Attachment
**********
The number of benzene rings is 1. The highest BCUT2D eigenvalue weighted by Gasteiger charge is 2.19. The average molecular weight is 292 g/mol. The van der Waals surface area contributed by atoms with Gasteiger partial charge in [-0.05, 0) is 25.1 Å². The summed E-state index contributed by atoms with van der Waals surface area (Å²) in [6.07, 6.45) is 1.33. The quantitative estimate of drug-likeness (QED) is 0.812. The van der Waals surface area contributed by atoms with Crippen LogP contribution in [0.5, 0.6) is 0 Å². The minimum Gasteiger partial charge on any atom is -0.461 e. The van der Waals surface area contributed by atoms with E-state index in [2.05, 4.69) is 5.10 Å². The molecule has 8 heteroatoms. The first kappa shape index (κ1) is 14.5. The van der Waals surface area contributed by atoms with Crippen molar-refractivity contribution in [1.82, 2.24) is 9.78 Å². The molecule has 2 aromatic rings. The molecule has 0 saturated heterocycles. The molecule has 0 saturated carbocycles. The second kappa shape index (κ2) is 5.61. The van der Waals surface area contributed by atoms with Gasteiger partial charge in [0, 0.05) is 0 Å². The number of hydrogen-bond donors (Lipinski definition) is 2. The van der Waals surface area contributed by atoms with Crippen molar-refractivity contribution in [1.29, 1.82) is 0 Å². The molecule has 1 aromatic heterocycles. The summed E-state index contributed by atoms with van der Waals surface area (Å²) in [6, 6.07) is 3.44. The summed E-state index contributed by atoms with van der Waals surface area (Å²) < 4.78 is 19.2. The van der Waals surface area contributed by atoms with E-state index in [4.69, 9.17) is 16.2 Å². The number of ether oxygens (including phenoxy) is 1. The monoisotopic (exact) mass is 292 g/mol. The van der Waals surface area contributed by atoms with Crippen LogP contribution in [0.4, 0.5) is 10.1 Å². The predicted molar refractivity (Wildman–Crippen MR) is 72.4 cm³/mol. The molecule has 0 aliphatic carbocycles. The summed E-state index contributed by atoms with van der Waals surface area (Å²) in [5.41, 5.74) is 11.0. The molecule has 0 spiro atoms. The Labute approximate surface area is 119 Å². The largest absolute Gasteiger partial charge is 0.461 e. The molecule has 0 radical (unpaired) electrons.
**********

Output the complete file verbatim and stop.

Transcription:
The number of benzene rings is 1. The highest BCUT2D eigenvalue weighted by Gasteiger charge is 2.19. The average molecular weight is 292 g/mol. The van der Waals surface area contributed by atoms with Gasteiger partial charge in [-0.05, 0) is 25.1 Å². The summed E-state index contributed by atoms with van der Waals surface area (Å²) in [6.07, 6.45) is 1.33. The quantitative estimate of drug-likeness (QED) is 0.812. The van der Waals surface area contributed by atoms with Crippen LogP contribution in [0.5, 0.6) is 0 Å². The minimum Gasteiger partial charge on any atom is -0.461 e. The van der Waals surface area contributed by atoms with E-state index in [2.05, 4.69) is 5.10 Å². The molecule has 8 heteroatoms. The first kappa shape index (κ1) is 14.5. The van der Waals surface area contributed by atoms with Crippen molar-refractivity contribution in [1.82, 2.24) is 9.78 Å². The molecule has 2 aromatic rings. The molecule has 0 saturated heterocycles. The molecule has 0 saturated carbocycles. The second kappa shape index (κ2) is 5.61. The van der Waals surface area contributed by atoms with Gasteiger partial charge in [0, 0.05) is 0 Å². The number of hydrogen-bond donors (Lipinski definition) is 2. The van der Waals surface area contributed by atoms with Crippen molar-refractivity contribution in [1.29, 1.82) is 0 Å². The molecule has 1 aromatic heterocycles. The summed E-state index contributed by atoms with van der Waals surface area (Å²) in [6, 6.07) is 3.44. The summed E-state index contributed by atoms with van der Waals surface area (Å²) < 4.78 is 19.2. The van der Waals surface area contributed by atoms with E-state index in [4.69, 9.17) is 16.2 Å². The number of ether oxygens (including phenoxy) is 1. The monoisotopic (exact) mass is 292 g/mol. The van der Waals surface area contributed by atoms with Crippen LogP contribution in [0.4, 0.5) is 10.1 Å². The predicted molar refractivity (Wildman–Crippen MR) is 72.4 cm³/mol. The molecule has 0 aliphatic carbocycles. The summed E-state index contributed by atoms with van der Waals surface area (Å²) in [5.41, 5.74) is 11.0. The molecule has 0 spiro atoms. The Labute approximate surface area is 119 Å². The largest absolute Gasteiger partial charge is 0.461 e. The molecule has 0 radical (unpaired) electrons.